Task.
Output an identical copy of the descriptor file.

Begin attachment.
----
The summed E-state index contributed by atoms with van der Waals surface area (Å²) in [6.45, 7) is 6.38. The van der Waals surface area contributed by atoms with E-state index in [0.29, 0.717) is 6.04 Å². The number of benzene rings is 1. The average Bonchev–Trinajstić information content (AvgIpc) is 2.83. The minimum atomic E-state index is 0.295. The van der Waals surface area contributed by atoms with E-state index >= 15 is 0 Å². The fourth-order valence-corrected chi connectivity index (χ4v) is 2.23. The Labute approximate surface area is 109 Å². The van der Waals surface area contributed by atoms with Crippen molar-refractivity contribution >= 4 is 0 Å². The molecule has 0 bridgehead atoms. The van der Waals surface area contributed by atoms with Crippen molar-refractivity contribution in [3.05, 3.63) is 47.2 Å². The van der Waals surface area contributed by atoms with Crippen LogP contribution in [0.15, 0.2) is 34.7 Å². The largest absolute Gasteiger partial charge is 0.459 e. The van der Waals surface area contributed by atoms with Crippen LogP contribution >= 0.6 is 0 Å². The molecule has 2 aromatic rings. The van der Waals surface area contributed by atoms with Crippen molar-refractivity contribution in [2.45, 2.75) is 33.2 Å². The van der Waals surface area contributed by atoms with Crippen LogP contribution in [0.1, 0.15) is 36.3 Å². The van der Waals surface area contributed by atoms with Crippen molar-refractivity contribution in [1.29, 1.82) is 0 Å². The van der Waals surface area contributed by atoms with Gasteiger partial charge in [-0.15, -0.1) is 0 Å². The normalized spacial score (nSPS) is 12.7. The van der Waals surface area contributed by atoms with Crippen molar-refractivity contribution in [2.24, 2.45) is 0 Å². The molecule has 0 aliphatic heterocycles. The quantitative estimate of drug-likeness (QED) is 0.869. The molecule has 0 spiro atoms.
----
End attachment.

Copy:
The summed E-state index contributed by atoms with van der Waals surface area (Å²) in [6.45, 7) is 6.38. The van der Waals surface area contributed by atoms with E-state index in [0.29, 0.717) is 6.04 Å². The number of benzene rings is 1. The average Bonchev–Trinajstić information content (AvgIpc) is 2.83. The minimum atomic E-state index is 0.295. The van der Waals surface area contributed by atoms with E-state index >= 15 is 0 Å². The fourth-order valence-corrected chi connectivity index (χ4v) is 2.23. The Labute approximate surface area is 109 Å². The van der Waals surface area contributed by atoms with Crippen molar-refractivity contribution >= 4 is 0 Å². The molecule has 0 bridgehead atoms. The van der Waals surface area contributed by atoms with Crippen molar-refractivity contribution in [3.05, 3.63) is 47.2 Å². The van der Waals surface area contributed by atoms with Crippen LogP contribution in [0.15, 0.2) is 34.7 Å². The largest absolute Gasteiger partial charge is 0.459 e. The van der Waals surface area contributed by atoms with Crippen LogP contribution >= 0.6 is 0 Å². The molecule has 2 aromatic rings. The van der Waals surface area contributed by atoms with Crippen molar-refractivity contribution in [2.45, 2.75) is 33.2 Å². The van der Waals surface area contributed by atoms with Crippen LogP contribution in [0.1, 0.15) is 36.3 Å². The van der Waals surface area contributed by atoms with Crippen molar-refractivity contribution in [1.29, 1.82) is 0 Å². The van der Waals surface area contributed by atoms with Gasteiger partial charge in [-0.15, -0.1) is 0 Å². The normalized spacial score (nSPS) is 12.7. The van der Waals surface area contributed by atoms with Crippen molar-refractivity contribution in [2.24, 2.45) is 0 Å². The molecule has 0 aliphatic heterocycles. The quantitative estimate of drug-likeness (QED) is 0.869. The molecule has 0 spiro atoms.